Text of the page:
Storybites
 a taste of the world's best short stories

 

Nineteenth Century American Stories

  1. An Occurrence at Owl Creek Bridge by Ambrose Bierce
    Anyone who has ever read 'An Occurrence at Owl Creek Bridge' is guaranteed to never forget it. - Commentary by Karen Bernardo
  2. Bartleby the Scrivener by Herman Melville
    Before delving into Herman Melville's 'Bartleby the Scrivener,' it might help to define the unfamiliar term in the story's title... - Commentary by Karen Bernardo
  3. Christmas Every Day by William Dean Howells
    In William Dean Howells' short story 'Christmas Every Day,' a little girl asks her father to tell her a story. The father... - Commentary by Karen Bernardo
  4. Daisy Miller by Henry James
    In his novella Daisy Miller, Henry James shows how during the late Victorian era, a newly-affluent moneyed middle class began moving into... - Commentary by Karen Bernardo
  5. Editha by William Dean Howells
    William Dean Howells' Editha: In the twentieth century, we are all too familiar with the horror of war. We see it emblazoned on our television and... - Commentary by Karen Bernardo
  6. Ligeia by Edgar Allan Poe
    In 'Ligeia,' Edgar Allan Poe has written a love story with a bizarre twist. His unnamed narrator is married to a beautiful, dark-haired woman,... - Commentary by Karen Bernardo
  7. Murders on the Rue Morgue by Edgar Allan Poe
    In Poe's 'Murders on the Rue Morgue,' his fictional detective C. Auguste Dupin, together with Dupin's friend and narrator, read in the... - Commentary by Karen Bernardo
  8. Rappaccini's Daughter by Nathaniel Hawthorne
    In Rappaccini's Daughter, Hawthorne tells the tale of a botanist who has raised his daughter as a rare flower in a clinically-controlled setting. - Commentary by Karen Bernardo
  9. The Birthmark by Nathaniel Hawthorne
    Nathaniel Hawthorne's 'The Birthmark': Nathaniel Hawthorne saw in his era's fascination with scientific methods, apparatus, and experiments a temptation,... - Commentary by Karen Bernardo
  10. The Boarded Window by Ambrose Bierce
    In addition to ironic stories of war, Ambrose Bierce also excelled in ironic stories of horror. In 'The Boarded Window,' he draws... - Commentary by Karen Bernardo
  11. The Cask of Amontillado by Edgar Allan Poe
    As in "The Tell-Tale Heart," the narrator of Edgar Allan Poe's "The Cask of Amontillado" also fails to explain precisely why he is so... - Commentary by Karen Bernardo
  12. The Fall of the House of Usher by Edgar Allan Poe
    In the 'Fall of the House of Usher,' Edgar Allan Poe's narrator goes to visit his old school friend Roderick Usher at the decaying and... - Commentary by Karen Bernardo
  13. The Ghostly Rental by Henry James
    Henry James' "The Ghostly Rental" deals with a young man, a newcomer in town, who loves to take walks for exercise. On one of his... - Commentary by Karen Bernardo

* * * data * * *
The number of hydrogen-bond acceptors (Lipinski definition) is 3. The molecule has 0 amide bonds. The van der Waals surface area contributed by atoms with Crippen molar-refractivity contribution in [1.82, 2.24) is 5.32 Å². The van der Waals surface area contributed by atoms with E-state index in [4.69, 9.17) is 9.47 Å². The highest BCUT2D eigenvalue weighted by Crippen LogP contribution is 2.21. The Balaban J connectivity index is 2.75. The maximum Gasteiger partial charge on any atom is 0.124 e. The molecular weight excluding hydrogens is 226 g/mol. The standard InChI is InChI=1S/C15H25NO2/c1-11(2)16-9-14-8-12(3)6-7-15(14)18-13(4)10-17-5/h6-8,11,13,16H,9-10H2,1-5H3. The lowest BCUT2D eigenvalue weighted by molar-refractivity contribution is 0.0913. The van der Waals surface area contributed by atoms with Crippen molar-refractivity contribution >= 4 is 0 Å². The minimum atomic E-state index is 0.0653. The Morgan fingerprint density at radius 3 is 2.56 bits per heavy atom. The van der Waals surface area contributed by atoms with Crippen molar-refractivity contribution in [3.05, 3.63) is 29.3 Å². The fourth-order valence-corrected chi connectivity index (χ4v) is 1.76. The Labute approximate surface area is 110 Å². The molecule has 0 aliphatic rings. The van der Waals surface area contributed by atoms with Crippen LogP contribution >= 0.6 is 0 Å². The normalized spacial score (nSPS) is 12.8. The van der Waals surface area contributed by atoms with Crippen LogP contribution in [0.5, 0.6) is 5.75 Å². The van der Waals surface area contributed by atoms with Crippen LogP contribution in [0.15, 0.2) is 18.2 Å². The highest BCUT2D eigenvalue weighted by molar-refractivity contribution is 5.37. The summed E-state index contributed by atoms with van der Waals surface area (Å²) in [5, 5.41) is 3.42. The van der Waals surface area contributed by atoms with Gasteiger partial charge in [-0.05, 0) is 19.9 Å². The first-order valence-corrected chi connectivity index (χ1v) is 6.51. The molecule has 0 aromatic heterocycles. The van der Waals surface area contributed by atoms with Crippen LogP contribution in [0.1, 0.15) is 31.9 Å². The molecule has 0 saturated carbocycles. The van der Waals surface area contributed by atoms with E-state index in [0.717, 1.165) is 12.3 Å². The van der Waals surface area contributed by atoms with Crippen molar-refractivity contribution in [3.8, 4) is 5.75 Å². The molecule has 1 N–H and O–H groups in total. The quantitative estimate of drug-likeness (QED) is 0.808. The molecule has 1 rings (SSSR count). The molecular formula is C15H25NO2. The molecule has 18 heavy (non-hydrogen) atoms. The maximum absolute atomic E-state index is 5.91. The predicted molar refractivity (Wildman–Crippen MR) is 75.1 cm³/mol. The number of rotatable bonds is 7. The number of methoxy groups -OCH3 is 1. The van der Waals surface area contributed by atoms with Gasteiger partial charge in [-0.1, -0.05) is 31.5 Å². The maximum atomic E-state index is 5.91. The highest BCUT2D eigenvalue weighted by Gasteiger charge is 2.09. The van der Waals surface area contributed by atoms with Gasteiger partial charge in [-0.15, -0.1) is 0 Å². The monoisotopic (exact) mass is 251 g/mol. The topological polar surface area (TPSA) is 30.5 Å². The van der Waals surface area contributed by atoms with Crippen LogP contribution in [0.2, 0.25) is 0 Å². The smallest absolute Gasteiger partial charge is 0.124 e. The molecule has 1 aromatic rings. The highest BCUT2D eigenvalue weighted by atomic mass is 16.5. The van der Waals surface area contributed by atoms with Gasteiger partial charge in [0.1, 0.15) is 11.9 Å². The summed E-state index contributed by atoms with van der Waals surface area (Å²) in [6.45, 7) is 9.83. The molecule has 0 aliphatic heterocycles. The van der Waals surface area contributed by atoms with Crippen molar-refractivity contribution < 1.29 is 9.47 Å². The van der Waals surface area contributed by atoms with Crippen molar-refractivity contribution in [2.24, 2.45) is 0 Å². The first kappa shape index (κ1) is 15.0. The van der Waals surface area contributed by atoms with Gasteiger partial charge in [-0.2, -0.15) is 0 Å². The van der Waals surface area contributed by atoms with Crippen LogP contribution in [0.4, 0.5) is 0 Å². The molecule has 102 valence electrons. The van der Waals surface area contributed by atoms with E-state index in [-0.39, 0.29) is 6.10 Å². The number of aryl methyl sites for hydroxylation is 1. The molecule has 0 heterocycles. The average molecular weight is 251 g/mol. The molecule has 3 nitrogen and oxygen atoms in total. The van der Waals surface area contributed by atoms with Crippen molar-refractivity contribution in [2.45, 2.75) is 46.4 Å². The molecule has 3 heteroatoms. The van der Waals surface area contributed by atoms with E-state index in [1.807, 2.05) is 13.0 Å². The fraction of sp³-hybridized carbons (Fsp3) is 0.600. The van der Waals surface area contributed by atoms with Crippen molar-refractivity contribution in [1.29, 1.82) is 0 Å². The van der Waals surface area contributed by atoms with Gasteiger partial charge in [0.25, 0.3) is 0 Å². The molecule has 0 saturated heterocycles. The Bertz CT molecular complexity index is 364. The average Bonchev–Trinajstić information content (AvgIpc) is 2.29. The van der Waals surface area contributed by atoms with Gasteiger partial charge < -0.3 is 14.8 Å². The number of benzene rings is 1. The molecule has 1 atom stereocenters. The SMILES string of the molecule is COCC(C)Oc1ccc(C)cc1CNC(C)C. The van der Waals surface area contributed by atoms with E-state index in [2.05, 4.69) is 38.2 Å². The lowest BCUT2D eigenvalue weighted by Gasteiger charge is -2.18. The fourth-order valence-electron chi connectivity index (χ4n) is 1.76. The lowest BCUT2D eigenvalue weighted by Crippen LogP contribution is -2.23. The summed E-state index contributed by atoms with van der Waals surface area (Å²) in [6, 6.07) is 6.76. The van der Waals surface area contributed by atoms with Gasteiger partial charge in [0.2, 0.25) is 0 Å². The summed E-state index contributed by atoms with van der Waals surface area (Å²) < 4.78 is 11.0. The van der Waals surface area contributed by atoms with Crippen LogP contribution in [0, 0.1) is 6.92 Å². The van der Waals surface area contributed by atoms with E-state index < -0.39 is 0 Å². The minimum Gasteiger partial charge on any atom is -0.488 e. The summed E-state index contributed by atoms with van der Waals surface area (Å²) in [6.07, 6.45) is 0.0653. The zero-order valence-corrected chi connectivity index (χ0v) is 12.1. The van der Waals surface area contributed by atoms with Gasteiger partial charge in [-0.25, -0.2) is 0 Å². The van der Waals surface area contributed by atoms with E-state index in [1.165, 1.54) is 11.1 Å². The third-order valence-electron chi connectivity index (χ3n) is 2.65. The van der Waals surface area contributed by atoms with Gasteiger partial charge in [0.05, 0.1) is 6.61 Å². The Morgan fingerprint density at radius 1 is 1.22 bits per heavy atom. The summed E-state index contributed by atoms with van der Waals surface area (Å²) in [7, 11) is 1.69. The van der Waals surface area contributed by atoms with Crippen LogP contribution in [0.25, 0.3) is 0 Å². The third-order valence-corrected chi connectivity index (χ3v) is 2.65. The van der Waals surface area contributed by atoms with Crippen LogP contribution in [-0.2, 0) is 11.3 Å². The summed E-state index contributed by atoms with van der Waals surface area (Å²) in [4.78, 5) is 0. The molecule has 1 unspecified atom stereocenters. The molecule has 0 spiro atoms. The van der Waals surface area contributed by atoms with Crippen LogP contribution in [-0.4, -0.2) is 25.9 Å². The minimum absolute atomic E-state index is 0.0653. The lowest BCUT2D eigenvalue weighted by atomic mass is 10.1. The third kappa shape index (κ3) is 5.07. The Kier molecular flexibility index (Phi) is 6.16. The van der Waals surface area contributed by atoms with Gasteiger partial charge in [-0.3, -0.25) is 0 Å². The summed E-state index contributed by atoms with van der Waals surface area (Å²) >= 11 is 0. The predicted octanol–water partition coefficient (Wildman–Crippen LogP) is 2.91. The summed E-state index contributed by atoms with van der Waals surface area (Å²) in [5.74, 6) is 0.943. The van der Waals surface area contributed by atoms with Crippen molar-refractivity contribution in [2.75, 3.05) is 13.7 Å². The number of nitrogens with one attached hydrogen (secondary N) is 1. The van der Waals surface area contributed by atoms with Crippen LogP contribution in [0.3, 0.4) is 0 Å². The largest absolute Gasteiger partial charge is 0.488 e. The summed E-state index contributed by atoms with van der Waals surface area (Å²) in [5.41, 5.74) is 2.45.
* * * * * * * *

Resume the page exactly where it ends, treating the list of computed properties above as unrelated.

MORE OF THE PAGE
14. The Men in the Storm by Stephen Crane
    Stephen Crane's "The Men in the Storm" is a depiction of a group of men outside a soup kitchen during a New York City... - Commentary by Karen Bernardo
  15. The Minister's Black Veil by Nathaniel Hawthorne
    Hawthorne begins his odd story 'The Minister's Black Veil' with a dramatic, yet unexplained, change in the appearance of... - Commentary by Karen Bernardo
  16. The Open Boat by Stephen Crane
    "The Open Boat" is a fictionalized account of a very traumatic personal experience in Crane's life: a ship on which he was a... - Commentary by Karen Bernardo
  17. The Purloined Letter by Edgar Allan Poe
    The word 'purloined,' which is no longer in contemporary use, simply means 'stolen.' In this story by Edgar Allan Poe, the letter in question... - Commentary by Karen Bernardo
  18. The Real Thing by Henry James
    It is frequently difficult to pin down what a work by Henry James is about, not because his stories have no plot, but because they are so... - Commentary by Karen Bernardo
  19. The Tell-Tale Heart by Edgar Allan Poe
    In Edgar Allan Poe's "The Tell-Tale Heart," the author moves away from the typical Gothic writer's fascination with remote and eerie... - Commentary by Karen Bernardo
  20. The Turn of the Screw by Henry James
    The narrator of Henry James' novella The Turn of the Screw is a young governess, who has been hired to care for two enchanting children... - Commentary by Karen Bernardo
  21. The Yellow Wallpaper by Charlotte Perkins Gilman
    The Yellow Wallpaper was one of the first works to chronicle the process of going insane. Its harrowing quality... - Commentary by Karen Bernardo
  22. William Wilson by Edgar Allan Poe
    One of the best examples of Edgar Allan Poe's obsession with the theme of the 'Doppelganger' or double can be found in his extremely peculiar story... - Commentary by Karen Bernardo
  23. Young Goodman Brown by Nathaniel Hawthorne
    In Hawthorne's 'Young Goodman Brown,' a young man from Salem, Massachusetts leaves his bride Faith and goes into the forest on... - Commentary by Karen Bernardo